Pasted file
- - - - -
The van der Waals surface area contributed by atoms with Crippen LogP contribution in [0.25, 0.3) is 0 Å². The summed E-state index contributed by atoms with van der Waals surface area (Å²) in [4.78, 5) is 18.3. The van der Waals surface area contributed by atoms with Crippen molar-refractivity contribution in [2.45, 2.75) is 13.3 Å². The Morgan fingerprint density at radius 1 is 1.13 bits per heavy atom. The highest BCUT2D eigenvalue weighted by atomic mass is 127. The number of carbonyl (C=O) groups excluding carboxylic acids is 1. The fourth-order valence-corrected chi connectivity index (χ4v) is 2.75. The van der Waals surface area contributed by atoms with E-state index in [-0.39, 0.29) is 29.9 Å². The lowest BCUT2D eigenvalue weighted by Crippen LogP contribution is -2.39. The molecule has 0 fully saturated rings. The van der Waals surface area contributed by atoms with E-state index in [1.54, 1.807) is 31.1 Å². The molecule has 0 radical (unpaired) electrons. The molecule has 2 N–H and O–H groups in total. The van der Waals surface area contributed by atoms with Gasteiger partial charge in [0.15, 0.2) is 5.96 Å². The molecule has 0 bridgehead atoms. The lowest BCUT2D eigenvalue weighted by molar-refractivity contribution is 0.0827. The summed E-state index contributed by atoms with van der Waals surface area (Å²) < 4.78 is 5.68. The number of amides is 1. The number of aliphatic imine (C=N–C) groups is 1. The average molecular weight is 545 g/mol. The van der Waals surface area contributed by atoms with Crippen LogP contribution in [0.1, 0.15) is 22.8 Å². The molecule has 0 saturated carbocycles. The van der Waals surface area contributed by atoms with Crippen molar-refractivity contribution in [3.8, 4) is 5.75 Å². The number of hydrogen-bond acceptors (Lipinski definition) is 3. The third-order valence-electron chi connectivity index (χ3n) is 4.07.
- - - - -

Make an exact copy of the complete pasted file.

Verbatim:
The van der Waals surface area contributed by atoms with Crippen LogP contribution in [0.25, 0.3) is 0 Å². The summed E-state index contributed by atoms with van der Waals surface area (Å²) in [4.78, 5) is 18.3. The van der Waals surface area contributed by atoms with Crippen molar-refractivity contribution in [2.45, 2.75) is 13.3 Å². The Morgan fingerprint density at radius 1 is 1.13 bits per heavy atom. The highest BCUT2D eigenvalue weighted by atomic mass is 127. The number of carbonyl (C=O) groups excluding carboxylic acids is 1. The fourth-order valence-corrected chi connectivity index (χ4v) is 2.75. The van der Waals surface area contributed by atoms with E-state index in [-0.39, 0.29) is 29.9 Å². The lowest BCUT2D eigenvalue weighted by Crippen LogP contribution is -2.39. The molecule has 0 fully saturated rings. The van der Waals surface area contributed by atoms with E-state index in [1.54, 1.807) is 31.1 Å². The molecule has 0 radical (unpaired) electrons. The molecule has 2 N–H and O–H groups in total. The van der Waals surface area contributed by atoms with Gasteiger partial charge in [0.15, 0.2) is 5.96 Å². The molecule has 0 bridgehead atoms. The lowest BCUT2D eigenvalue weighted by molar-refractivity contribution is 0.0827. The summed E-state index contributed by atoms with van der Waals surface area (Å²) < 4.78 is 5.68. The number of amides is 1. The number of aliphatic imine (C=N–C) groups is 1. The average molecular weight is 545 g/mol. The van der Waals surface area contributed by atoms with Crippen LogP contribution in [0.1, 0.15) is 22.8 Å². The molecule has 0 saturated carbocycles. The van der Waals surface area contributed by atoms with Crippen molar-refractivity contribution in [3.8, 4) is 5.75 Å². The number of hydrogen-bond acceptors (Lipinski definition) is 3. The third-order valence-electron chi connectivity index (χ3n) is 4.07.